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At his ranch, John McCain urges Joe Biden not to walk away from politics

Portion of McCain audiobook released

Battling brain cancer at his family ranch in Arizona, 81-year-old Sen. John McCain has been sharing his hopes for the future of the country and reflections on his political life with friends who visit. For former Vice President Joe Biden, McCain's message was a simple one: don't "walk away" from politics, Biden told The New York Times, describing his conversation with the Arizona Republican. 

McCain and Biden may be on opposite sides of the aisle, but through their decades in politics they've forged a friendship, as did McCain with Biden's two sons. Biden has yet to make any announcement about whether he will run in 2020, after declining to run in 2016 following the death of his son, Beau. After visiting McCain last weekend at his ranch, Biden told the Times the Arizona senator is still preoccupied with the future of the country.

"Here John knows he's in a very, very, very precarious situation, and yet he's still concerned about the state of the country," Mr. Biden said in an interview. "We talked about how our international reputation is being damaged and we talked about the need for people to stand up and speak out."

Looking back, McCain has some regrets. In a new HBO documentary, McCain says he wished he had selected his friend Democratic Sen. Joe Lieberman as his running mate in the 2008 presidential race, over firebrand Sarah Palin. McCain calls failing to go against the advice of some advisers to pick Lieberman "another mistake that I made."

Lieberman told the Times he was unaware of McCain's regret over the matter until he watched the documentary, saying, "It touched me greatly."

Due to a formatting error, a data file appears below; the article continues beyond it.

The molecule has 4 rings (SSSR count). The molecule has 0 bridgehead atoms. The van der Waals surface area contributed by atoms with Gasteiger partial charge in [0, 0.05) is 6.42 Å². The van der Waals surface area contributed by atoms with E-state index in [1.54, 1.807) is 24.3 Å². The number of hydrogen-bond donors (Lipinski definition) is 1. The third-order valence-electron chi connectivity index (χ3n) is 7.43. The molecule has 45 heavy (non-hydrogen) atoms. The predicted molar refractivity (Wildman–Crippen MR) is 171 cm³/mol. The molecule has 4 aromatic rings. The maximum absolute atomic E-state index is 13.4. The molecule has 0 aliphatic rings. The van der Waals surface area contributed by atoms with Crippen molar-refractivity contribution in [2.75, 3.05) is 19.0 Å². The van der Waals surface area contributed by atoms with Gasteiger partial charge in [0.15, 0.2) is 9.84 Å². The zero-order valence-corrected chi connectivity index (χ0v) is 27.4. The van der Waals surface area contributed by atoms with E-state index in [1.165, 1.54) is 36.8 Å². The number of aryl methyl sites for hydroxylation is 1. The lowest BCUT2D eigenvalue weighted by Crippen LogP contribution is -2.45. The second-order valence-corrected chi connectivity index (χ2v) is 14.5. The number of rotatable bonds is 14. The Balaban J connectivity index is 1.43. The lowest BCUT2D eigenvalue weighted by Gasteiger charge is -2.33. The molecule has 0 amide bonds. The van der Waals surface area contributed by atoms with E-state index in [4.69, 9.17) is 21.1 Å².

Intimates of McCain, the Times reports, have told the White House Vice President Mike Pence should attend his funeral, instead of Mr. Trump, with whom McCain has very publicly disagreed.

On the campaign trail, Mr. Trump blasted McCain, saying he likes "people who weren't captured" — McCain spent more than five years as a prisoner of war in Vietnam — and last year, the president attacked McCain for voting against a health care overhaul, after McCain's cancer diagnosis.

McCain, in past remarks and in his new book, has criticized the sitting president's approach to politics, and political climate in the country.

"We are asleep to the necessity of our leadership, and to the opportunities and real dangers of this world," McCain said on the Senate floor in October. "We are asleep in our echo chambers, where our views are always affirmed and information that contradicts them is always fake. We are asleep in our polarized politics, which exaggerates our differences, looks for scapegoats instead of answers."

McCain's new memoir, "The Restless Wave: Good Times, Just Causes, Great Fights and Other Appreciations" will be released on May 22.

"I don't know how much longer I'll be here," McCain says in an audio recording of his book, obtained by NPR. "Maybe I'll have another five years. Maybe with the advances in oncology, they'll find new treatments for my cancer that will extend my life. Maybe I'll be gone before you hear this. My predicament is, well, rather unpredictable. But I'm prepared for either contingency, or at least I'm getting prepared. I have some things I'd like to take care of first, some work that needs finishing, and some people I need to see."

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